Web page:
Wednesday, February 22, 2012

The Business of ART

The business of art
The Scream by Edvard Munch

Famous art rarely comes up for auction.  So, a tremendous amount of attention has been paid to the recent press release:  Sotheby's to Offer One of the Most Famous Masterpieces in the World…Edvard Munch’s masterpiece The Scream.”
The business of selling and acquiring high-end art is rather fascinating, and this is how the process works. 
1.       An owner or dealer contacts the auction house… Sotheby’s or Christie’s, for instance.
2.       The art is taken to a secure location and examined by the auction house.
3.       Historians and appraisers from around the world are flown in to authenticate the work and give a price estimate.  The length and expense of this authentication process varies.  For instance, when Willlem de Kooning’s Woman III came up for auction in 2006, it had taken 3 years and well over $2 million dollars to trace it back to its original owners at the Tehran Museum of Contemporary Art.
4.       The reserve or minimum price is determined.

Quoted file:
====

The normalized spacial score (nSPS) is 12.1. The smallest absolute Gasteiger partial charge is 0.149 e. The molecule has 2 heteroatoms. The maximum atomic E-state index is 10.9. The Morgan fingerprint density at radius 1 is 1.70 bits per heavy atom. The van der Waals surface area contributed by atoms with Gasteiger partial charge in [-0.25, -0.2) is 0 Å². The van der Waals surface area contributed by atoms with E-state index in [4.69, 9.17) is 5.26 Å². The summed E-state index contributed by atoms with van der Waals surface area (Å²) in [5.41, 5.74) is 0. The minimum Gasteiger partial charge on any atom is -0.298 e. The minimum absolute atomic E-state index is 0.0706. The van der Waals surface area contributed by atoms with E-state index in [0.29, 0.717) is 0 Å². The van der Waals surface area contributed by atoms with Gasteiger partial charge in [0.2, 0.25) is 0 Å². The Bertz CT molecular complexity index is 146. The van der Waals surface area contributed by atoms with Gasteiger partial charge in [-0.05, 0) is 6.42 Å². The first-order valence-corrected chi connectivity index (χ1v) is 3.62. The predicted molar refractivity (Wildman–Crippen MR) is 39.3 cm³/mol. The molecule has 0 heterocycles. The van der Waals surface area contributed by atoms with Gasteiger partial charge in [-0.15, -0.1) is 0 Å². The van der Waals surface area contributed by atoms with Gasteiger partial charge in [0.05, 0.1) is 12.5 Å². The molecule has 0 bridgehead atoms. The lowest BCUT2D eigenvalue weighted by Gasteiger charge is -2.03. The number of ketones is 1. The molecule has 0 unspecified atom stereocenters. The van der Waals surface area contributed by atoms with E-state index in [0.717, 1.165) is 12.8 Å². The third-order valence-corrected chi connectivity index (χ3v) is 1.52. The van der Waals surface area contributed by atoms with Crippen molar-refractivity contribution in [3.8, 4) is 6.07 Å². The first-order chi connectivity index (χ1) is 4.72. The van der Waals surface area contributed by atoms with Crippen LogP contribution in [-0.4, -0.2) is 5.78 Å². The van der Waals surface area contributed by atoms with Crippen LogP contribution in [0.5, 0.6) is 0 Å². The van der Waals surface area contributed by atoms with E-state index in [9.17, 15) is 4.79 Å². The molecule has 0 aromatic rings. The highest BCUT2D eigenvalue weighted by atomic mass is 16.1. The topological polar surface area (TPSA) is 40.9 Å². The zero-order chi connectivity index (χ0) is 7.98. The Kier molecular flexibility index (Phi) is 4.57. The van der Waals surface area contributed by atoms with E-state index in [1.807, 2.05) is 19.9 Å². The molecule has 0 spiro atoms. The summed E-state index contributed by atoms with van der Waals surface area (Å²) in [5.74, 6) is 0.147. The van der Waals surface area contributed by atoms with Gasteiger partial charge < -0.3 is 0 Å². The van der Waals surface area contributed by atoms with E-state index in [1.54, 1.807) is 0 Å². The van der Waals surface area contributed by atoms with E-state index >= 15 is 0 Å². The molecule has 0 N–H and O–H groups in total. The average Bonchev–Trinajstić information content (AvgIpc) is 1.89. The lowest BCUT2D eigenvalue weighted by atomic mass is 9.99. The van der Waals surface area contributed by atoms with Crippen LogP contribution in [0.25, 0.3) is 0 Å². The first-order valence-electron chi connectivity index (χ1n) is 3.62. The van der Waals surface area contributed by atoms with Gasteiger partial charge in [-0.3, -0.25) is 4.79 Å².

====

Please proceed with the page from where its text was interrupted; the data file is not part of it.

5.       A seller’s commission is discussed.  This usually ranges from 15-20% (with 17.5% being the average).
6.       The seller and auction house sign an auction agreement which is a legal contract allowing the auction house to sell the work of art.
7.        The press release is generated.
8.        And, finally the art goes up for auction. 

Estimates for The Scream, to be auctioned in May, are in excess of $80 million.  Here are a few other pricey pieces of art....
Irises by Vincent van Gogh
Sold for $53.9 million in 1987; inflation adjusted value, $105.4 million

Garçon à la Pipe by Pablo Picasso
Sold in 2004 for $104 million; adjusted value, $124.3 million

The Card Players by Paul Cézanne
Currently holds the title of the most expensive art purchased at auction. 
Sold in 2011 for $250 million.

Dora Maar au Chat by Pablo Picasso
Sold for $95 million in 2006; adjusted value $106.1

No. 5, 1948 by Jackson Pollock
Sold in 2006 for $140 million; adjusted value, $156.8 million

The Mona Lisa by Leonardo da Vinci
Housed behind bullet proof glass in a climate controlled case on permanent display at the Musée du Louvre in Paris, this 16th century masterpiece has an insurance value of $750 million. 

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